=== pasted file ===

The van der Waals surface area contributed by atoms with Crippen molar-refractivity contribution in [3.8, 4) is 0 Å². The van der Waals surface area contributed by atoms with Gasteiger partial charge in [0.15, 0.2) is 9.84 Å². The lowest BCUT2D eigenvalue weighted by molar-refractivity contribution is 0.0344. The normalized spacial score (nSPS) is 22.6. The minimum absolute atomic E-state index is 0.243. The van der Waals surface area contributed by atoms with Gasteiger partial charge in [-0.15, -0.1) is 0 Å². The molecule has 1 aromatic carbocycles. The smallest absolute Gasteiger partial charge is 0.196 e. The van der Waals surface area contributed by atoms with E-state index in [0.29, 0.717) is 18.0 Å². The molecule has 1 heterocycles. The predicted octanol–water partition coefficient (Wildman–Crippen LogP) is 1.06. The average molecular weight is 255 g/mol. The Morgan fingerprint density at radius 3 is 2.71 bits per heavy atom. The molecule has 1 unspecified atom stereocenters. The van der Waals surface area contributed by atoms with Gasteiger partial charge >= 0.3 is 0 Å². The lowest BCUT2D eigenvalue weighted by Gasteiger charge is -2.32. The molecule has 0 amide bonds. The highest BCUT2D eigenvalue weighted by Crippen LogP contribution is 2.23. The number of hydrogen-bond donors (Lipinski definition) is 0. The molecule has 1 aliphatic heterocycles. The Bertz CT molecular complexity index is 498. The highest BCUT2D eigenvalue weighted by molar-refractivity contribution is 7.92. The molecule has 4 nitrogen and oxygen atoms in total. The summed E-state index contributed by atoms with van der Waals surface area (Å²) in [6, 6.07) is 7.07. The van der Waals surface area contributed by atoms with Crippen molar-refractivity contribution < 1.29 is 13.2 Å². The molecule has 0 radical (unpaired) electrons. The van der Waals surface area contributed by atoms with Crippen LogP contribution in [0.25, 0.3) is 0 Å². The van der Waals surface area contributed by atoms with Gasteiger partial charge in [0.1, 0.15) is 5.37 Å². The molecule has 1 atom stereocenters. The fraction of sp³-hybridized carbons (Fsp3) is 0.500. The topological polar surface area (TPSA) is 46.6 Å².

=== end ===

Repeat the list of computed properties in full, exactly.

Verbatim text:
The van der Waals surface area contributed by atoms with Crippen molar-refractivity contribution in [3.8, 4) is 0 Å². The van der Waals surface area contributed by atoms with Gasteiger partial charge in [0.15, 0.2) is 9.84 Å². The lowest BCUT2D eigenvalue weighted by molar-refractivity contribution is 0.0344. The normalized spacial score (nSPS) is 22.6. The minimum absolute atomic E-state index is 0.243. The van der Waals surface area contributed by atoms with Gasteiger partial charge in [-0.15, -0.1) is 0 Å². The molecule has 1 aromatic carbocycles. The smallest absolute Gasteiger partial charge is 0.196 e. The van der Waals surface area contributed by atoms with E-state index in [0.29, 0.717) is 18.0 Å². The molecule has 1 heterocycles. The predicted octanol–water partition coefficient (Wildman–Crippen LogP) is 1.06. The average molecular weight is 255 g/mol. The Morgan fingerprint density at radius 3 is 2.71 bits per heavy atom. The molecule has 1 unspecified atom stereocenters. The van der Waals surface area contributed by atoms with Gasteiger partial charge >= 0.3 is 0 Å². The lowest BCUT2D eigenvalue weighted by Gasteiger charge is -2.32. The molecule has 0 amide bonds. The highest BCUT2D eigenvalue weighted by Crippen LogP contribution is 2.23. The number of hydrogen-bond donors (Lipinski definition) is 0. The molecule has 1 aliphatic heterocycles. The Bertz CT molecular complexity index is 498. The highest BCUT2D eigenvalue weighted by molar-refractivity contribution is 7.92. The molecule has 4 nitrogen and oxygen atoms in total. The summed E-state index contributed by atoms with van der Waals surface area (Å²) in [6, 6.07) is 7.07. The van der Waals surface area contributed by atoms with Crippen molar-refractivity contribution < 1.29 is 13.2 Å². The molecule has 0 radical (unpaired) electrons. The van der Waals surface area contributed by atoms with Crippen LogP contribution in [0.25, 0.3) is 0 Å². The van der Waals surface area contributed by atoms with Gasteiger partial charge in [0.1, 0.15) is 5.37 Å². The molecule has 1 atom stereocenters. The fraction of sp³-hybridized carbons (Fsp3) is 0.500. The topological polar surface area (TPSA) is 46.6 Å².